When Our Repertoire Might…

In performing arts, a solid repertoire can help beginners feel comfortable and ready to execute… It can become a part of their identity until they are ready to explore new spaces, new energies, new larger audiences… Performers with mastery of their own repertoires can pull out punchlines, acting techniques, and ultimately whole shows, starting to achieve new success. and maybe even larger audiences. Having many tools in their repertoire can make them feel comfortable with their audience and with themselves, and maybe be able to perform almost in autopilot mode to manage the “expected” and take some risks here and there….

No artist has ever become successful, or revolutionized their field, or evolved by sticking to their repertoire! Famous artists often share the start of their careers as developments of their own repertoire through failures, successes, redefinitions of their goals, and persistence through many struggles. In our daily lives, teachers, doctors, nurses and other careers need a treasure of skills to create and develop through experience in their fields.

Can then the comfort of a well-mastered repertoire of skills be a parameter to evaluate success? If our repertoire of life skills can be an expression of our identity, how do we reach a point when we feel the need to change it and then grow in our lives or careers? When comes the time to expand the variety of our resources and take risks?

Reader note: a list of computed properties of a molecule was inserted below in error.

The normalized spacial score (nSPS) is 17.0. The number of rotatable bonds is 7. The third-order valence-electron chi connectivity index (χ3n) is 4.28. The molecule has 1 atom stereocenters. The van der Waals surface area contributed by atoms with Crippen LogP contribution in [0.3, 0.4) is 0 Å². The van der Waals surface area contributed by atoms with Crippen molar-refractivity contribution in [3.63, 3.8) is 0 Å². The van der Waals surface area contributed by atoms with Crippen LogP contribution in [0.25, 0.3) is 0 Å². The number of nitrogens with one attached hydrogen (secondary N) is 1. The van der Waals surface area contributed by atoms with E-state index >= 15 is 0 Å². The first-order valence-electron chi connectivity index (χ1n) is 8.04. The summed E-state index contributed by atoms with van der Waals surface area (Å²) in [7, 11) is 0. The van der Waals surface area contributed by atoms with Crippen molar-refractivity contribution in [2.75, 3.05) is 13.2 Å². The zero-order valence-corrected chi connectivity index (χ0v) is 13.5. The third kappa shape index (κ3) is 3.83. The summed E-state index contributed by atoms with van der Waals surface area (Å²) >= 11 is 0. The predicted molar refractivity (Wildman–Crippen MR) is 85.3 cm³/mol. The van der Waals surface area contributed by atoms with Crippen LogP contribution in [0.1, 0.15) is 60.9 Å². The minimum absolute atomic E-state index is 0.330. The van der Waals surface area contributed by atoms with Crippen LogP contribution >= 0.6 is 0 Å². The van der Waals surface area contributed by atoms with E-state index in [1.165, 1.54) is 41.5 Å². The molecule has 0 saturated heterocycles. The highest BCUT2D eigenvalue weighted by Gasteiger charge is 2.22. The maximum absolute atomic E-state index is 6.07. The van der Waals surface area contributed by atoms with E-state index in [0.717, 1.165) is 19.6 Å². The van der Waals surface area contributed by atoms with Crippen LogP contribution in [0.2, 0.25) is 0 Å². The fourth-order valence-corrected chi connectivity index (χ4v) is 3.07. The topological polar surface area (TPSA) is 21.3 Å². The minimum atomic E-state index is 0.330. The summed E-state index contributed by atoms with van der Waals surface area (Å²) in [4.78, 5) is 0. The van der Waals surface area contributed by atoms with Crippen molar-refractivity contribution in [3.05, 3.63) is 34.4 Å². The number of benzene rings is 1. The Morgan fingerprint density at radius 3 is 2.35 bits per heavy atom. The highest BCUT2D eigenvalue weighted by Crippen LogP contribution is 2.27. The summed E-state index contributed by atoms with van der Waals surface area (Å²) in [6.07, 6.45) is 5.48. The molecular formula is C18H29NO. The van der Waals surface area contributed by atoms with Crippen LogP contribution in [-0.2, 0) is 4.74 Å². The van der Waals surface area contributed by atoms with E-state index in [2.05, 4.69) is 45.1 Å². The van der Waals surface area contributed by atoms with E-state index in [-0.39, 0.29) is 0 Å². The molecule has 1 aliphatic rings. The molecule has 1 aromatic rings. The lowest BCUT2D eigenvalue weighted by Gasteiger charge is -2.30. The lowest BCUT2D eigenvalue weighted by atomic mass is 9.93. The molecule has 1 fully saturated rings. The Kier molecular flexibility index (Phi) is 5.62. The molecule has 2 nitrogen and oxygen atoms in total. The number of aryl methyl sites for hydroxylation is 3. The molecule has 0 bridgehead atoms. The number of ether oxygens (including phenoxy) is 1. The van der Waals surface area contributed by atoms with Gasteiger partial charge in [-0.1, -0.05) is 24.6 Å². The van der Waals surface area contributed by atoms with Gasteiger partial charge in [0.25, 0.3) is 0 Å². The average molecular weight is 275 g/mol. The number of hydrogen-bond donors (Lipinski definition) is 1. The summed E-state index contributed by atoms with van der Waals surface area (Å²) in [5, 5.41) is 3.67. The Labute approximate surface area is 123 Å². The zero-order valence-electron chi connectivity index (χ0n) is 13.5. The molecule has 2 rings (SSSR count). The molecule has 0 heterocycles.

Organizations that define growth and change as part of their visions and missions surely need solid foundations to pursue these goals, but also some definition of timelines, resources, and risk-taking opportunities in order to evolve. About eleven years ago when UUFA launched the search for a new settled minister, the ministerial search committee organized small group meetings with our members and friends to gather information on our history, on our identity at that time and to set our goals to collaborate with our new minister. This process brought up a shared opinion on the necessity of growth and then the urgency to answer these questions:

  • Who are we now?
  • Where do we see UUFA in one year?
  • In five years? and where in ten years?

The compilation of dozens of answers defined our search for a settled minister.
In her first months of work with us, Rev. Eskildsen invited us to analyze the connections between the ideas of growth and change and shared an essential resource to support the pursuit of these goals. UUA suggests five ways congregations can grow: numerical, organic (organizational), associational, incarnational and maturational. In ten years we have seen an increase in the number of members and friends, a restructuring of our congregation (programs, governance and ministry) and a stronger connection with our Athens community.

However, how are we promoting and living our values of social justice in our community? and how are we encouraging and fostering the spiritual maturity of each member? The answer to this last question is the common ground to share in order to grow and change together. The roads not taken to define this common ground are open and the time to take them is now! What is the role of each of us, members and friends, in sharing the journey?